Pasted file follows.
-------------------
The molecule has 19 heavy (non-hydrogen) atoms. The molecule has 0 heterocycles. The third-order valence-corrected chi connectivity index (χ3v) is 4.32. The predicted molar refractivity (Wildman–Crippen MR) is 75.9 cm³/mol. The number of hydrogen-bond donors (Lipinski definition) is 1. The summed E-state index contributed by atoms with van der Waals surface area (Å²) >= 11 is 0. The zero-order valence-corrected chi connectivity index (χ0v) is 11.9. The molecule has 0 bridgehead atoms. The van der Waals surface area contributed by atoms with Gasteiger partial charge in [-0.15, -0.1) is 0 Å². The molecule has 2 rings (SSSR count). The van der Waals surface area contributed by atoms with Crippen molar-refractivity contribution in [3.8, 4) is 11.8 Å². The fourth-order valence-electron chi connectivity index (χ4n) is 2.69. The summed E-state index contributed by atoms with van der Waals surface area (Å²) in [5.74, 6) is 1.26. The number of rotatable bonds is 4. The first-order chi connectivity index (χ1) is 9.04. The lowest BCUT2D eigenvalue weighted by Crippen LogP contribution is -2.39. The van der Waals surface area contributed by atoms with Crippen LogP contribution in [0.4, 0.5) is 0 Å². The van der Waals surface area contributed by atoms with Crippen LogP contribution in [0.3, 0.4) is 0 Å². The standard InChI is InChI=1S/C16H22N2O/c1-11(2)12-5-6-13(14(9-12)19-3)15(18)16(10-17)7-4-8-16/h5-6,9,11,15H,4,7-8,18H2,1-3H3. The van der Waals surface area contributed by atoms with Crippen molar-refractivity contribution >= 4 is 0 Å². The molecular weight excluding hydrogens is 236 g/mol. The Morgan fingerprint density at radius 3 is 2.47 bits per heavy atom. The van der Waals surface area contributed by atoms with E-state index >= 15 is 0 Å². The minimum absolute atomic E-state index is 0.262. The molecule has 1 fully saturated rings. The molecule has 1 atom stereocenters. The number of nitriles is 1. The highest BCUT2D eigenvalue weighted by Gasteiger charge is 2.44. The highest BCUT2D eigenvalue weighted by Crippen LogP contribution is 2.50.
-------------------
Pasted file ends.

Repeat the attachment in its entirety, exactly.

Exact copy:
The molecule has 19 heavy (non-hydrogen) atoms. The molecule has 0 heterocycles. The third-order valence-corrected chi connectivity index (χ3v) is 4.32. The predicted molar refractivity (Wildman–Crippen MR) is 75.9 cm³/mol. The number of hydrogen-bond donors (Lipinski definition) is 1. The summed E-state index contributed by atoms with van der Waals surface area (Å²) >= 11 is 0. The zero-order valence-corrected chi connectivity index (χ0v) is 11.9. The molecule has 0 bridgehead atoms. The van der Waals surface area contributed by atoms with Gasteiger partial charge in [-0.15, -0.1) is 0 Å². The molecule has 2 rings (SSSR count). The van der Waals surface area contributed by atoms with Crippen molar-refractivity contribution in [3.8, 4) is 11.8 Å². The fourth-order valence-electron chi connectivity index (χ4n) is 2.69. The summed E-state index contributed by atoms with van der Waals surface area (Å²) in [5.74, 6) is 1.26. The number of rotatable bonds is 4. The first-order chi connectivity index (χ1) is 9.04. The lowest BCUT2D eigenvalue weighted by Crippen LogP contribution is -2.39. The van der Waals surface area contributed by atoms with Crippen LogP contribution in [0.4, 0.5) is 0 Å². The van der Waals surface area contributed by atoms with Crippen LogP contribution in [0.3, 0.4) is 0 Å². The standard InChI is InChI=1S/C16H22N2O/c1-11(2)12-5-6-13(14(9-12)19-3)15(18)16(10-17)7-4-8-16/h5-6,9,11,15H,4,7-8,18H2,1-3H3. The van der Waals surface area contributed by atoms with Crippen molar-refractivity contribution >= 4 is 0 Å². The molecular weight excluding hydrogens is 236 g/mol. The Morgan fingerprint density at radius 3 is 2.47 bits per heavy atom. The van der Waals surface area contributed by atoms with E-state index >= 15 is 0 Å². The minimum absolute atomic E-state index is 0.262. The molecule has 1 fully saturated rings. The molecule has 1 atom stereocenters. The number of nitriles is 1. The highest BCUT2D eigenvalue weighted by Gasteiger charge is 2.44. The highest BCUT2D eigenvalue weighted by Crippen LogP contribution is 2.50.